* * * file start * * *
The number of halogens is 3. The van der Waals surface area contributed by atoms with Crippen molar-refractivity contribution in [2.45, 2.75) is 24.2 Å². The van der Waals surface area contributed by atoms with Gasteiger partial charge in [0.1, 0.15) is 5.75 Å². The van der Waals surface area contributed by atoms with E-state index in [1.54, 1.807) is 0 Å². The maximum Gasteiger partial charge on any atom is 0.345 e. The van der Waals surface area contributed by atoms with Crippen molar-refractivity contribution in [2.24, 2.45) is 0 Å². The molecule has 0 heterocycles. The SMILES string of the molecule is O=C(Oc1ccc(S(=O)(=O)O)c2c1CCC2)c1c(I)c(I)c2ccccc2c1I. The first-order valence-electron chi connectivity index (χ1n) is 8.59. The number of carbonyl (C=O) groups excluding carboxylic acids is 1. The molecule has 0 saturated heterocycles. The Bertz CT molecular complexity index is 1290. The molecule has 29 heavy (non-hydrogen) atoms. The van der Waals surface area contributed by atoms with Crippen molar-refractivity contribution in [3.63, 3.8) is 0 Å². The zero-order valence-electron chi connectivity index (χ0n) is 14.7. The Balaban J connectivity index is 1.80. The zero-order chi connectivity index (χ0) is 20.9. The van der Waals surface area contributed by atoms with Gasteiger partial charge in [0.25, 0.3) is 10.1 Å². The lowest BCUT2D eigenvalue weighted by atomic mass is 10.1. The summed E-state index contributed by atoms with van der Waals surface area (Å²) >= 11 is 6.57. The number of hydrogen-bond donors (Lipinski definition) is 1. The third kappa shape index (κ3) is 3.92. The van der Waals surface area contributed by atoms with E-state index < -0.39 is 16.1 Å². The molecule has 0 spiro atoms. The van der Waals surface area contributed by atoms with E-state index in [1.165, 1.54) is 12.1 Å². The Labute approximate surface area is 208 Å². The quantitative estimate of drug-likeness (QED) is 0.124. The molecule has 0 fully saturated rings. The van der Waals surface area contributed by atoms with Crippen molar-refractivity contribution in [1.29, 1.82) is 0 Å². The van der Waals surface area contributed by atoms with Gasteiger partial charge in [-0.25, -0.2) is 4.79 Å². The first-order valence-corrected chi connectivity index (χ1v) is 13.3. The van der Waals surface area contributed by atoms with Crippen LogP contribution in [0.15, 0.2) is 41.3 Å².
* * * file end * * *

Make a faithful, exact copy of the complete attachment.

The number of halogens is 3. The van der Waals surface area contributed by atoms with Crippen molar-refractivity contribution in [2.45, 2.75) is 24.2 Å². The van der Waals surface area contributed by atoms with Gasteiger partial charge in [0.1, 0.15) is 5.75 Å². The van der Waals surface area contributed by atoms with E-state index in [1.54, 1.807) is 0 Å². The maximum Gasteiger partial charge on any atom is 0.345 e. The van der Waals surface area contributed by atoms with Crippen molar-refractivity contribution in [2.24, 2.45) is 0 Å². The molecule has 0 heterocycles. The SMILES string of the molecule is O=C(Oc1ccc(S(=O)(=O)O)c2c1CCC2)c1c(I)c(I)c2ccccc2c1I. The first-order valence-electron chi connectivity index (χ1n) is 8.59. The number of carbonyl (C=O) groups excluding carboxylic acids is 1. The molecule has 0 saturated heterocycles. The Bertz CT molecular complexity index is 1290. The molecule has 29 heavy (non-hydrogen) atoms. The van der Waals surface area contributed by atoms with Crippen molar-refractivity contribution in [3.63, 3.8) is 0 Å². The zero-order valence-electron chi connectivity index (χ0n) is 14.7. The Balaban J connectivity index is 1.80. The zero-order chi connectivity index (χ0) is 20.9. The van der Waals surface area contributed by atoms with Gasteiger partial charge in [0.25, 0.3) is 10.1 Å². The lowest BCUT2D eigenvalue weighted by atomic mass is 10.1. The summed E-state index contributed by atoms with van der Waals surface area (Å²) >= 11 is 6.57. The number of hydrogen-bond donors (Lipinski definition) is 1. The third kappa shape index (κ3) is 3.92. The van der Waals surface area contributed by atoms with E-state index < -0.39 is 16.1 Å². The molecule has 0 spiro atoms. The van der Waals surface area contributed by atoms with E-state index in [1.165, 1.54) is 12.1 Å². The Labute approximate surface area is 208 Å². The quantitative estimate of drug-likeness (QED) is 0.124. The molecule has 0 fully saturated rings. The van der Waals surface area contributed by atoms with Crippen molar-refractivity contribution in [1.29, 1.82) is 0 Å². The van der Waals surface area contributed by atoms with Gasteiger partial charge in [-0.25, -0.2) is 4.79 Å². The first-order valence-corrected chi connectivity index (χ1v) is 13.3. The van der Waals surface area contributed by atoms with Crippen LogP contribution in [0.15, 0.2) is 41.3 Å².